Yakuza developer Ryu Ga Gotoku Studio’s recent RGG annual summit presented a triptych of Yakuza-oriented title announcements: historical samurai spinoff Like a Dragon: Ishin! is set to make its Western debut come the remake’s release in February 2023; elsewhere, Like a Dragon Gaiden: The Man Who Erased His Name focuses on Yakuza series mainstay Kazuma Kiryu after the events of Yakuza 6: The Song of Life. Whilst focus of the RGG Summit centred mostly on Like a Dragon: Ishin!, the announcement of the next title in the long-running Yakuza series – Like a Dragon 8 – has certainly whet the most appetites.
Before we continue, it’s worth pointing out that the moniker ‘Like a Dragon’ – as Yakuza has always been known within its native Japan – has replaced the old Yakuza branding. Sega’s reasoning is ‘Like a Dragon’ more closely aligns Western iterations of the series with its Japanese counterpart and will be how the series is known worldwide going forward.
Like a Dragon 8 will be a continuation of 2020 reboot Yakuza: Like a Dragon, a title Ryu Ga Gotoku Studio bravely hit the reset button for after seven mainline entries. It deviated superbly from previous Yakuza titles, opening the door for series newcomers whilst – mostly – appeasing long-time fanatics.
Combat-wise, Like a Dragon eschews the button bashing beat ‘em up action of its predecessors for turn-based JRPG-style brawling, requiring players to control a party of characters. The series’ former lone wolf narrative is also transformed into gangland fable, with Like a Dragon’s JRPG flavour featuring a new series protagonist in the form of the extremely likeable Ichiban Kasuga too, himself an orphan raised in nefarious bath houses now low-level Yakuza. Hallmarks of the series, its humorous quirks, its convoluted sub-plots, and joyously time-wasting side content are all present and correct.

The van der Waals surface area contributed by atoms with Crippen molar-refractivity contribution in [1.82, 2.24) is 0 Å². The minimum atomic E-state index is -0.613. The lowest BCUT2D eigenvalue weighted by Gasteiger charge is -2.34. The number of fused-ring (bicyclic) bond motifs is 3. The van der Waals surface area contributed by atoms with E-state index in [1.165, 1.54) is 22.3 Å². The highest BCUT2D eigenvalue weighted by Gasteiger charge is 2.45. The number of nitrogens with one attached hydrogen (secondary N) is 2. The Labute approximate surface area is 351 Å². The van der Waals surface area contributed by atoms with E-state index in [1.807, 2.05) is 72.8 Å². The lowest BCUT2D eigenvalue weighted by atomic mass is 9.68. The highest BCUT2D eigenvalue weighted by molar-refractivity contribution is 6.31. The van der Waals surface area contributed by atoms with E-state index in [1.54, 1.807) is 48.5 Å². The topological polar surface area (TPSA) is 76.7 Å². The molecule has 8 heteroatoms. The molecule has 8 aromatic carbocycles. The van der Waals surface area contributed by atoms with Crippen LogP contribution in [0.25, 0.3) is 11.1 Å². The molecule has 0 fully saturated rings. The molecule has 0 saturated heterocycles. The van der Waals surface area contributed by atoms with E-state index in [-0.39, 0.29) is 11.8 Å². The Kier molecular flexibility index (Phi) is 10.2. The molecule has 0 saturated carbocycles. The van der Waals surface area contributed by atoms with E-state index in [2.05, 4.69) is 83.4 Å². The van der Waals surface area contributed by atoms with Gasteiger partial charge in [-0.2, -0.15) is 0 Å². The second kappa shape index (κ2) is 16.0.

Most exciting of Like a Dragon 8’s recent reveal trailer is the prominence of Yakuza poster-child Kiryu-san, strolling alongside new boy Ichiban Kasuga, both men backlit in Kamurocho neon. Kazuma Kiryu does appear in Yakuza: Like a Dragon of course, but he’s relegated to fresh protagonist Kasuga’s poundmate; he’s someone to be called into battle when requested. His appearance feels more like a passing of the torch from old to new rather than a hefty presence throughout the game. The sight of the two series mainstays idling side-by-side is a very welcome one, and with it the promise of dual controllable protagonists in Like a Dragon 8.
Yakuza games have featured multiple player characters before of course – Yakuza 0’s Kiryu and Majima for instance, or Yakuza 4 with 4 playable protagonists – but dual-wielding two major characters in a series revamped as gangland soap opera, with in-depth JRPG party system, then we’re looking at the very real chance of being able to create and maintain a party for both characters. After Kiryu faking his own death and absconding out of sight at the end of Yakuza 6, his whereabouts and wellbeing has been cause for concern for many a Yakuza player. So, whilst Kiryu did re-emerge in Yakuza: Like a Dragon, and we will indeed have the gaps filled in between Yakuza 6: The Song of Life and Like a Dragon 8 in next year’s Like a Dragon Gaiden: The Man Who Erased His Name spin-off, it’s just great to see Kiryu in high spirits and sharing the limelight once again.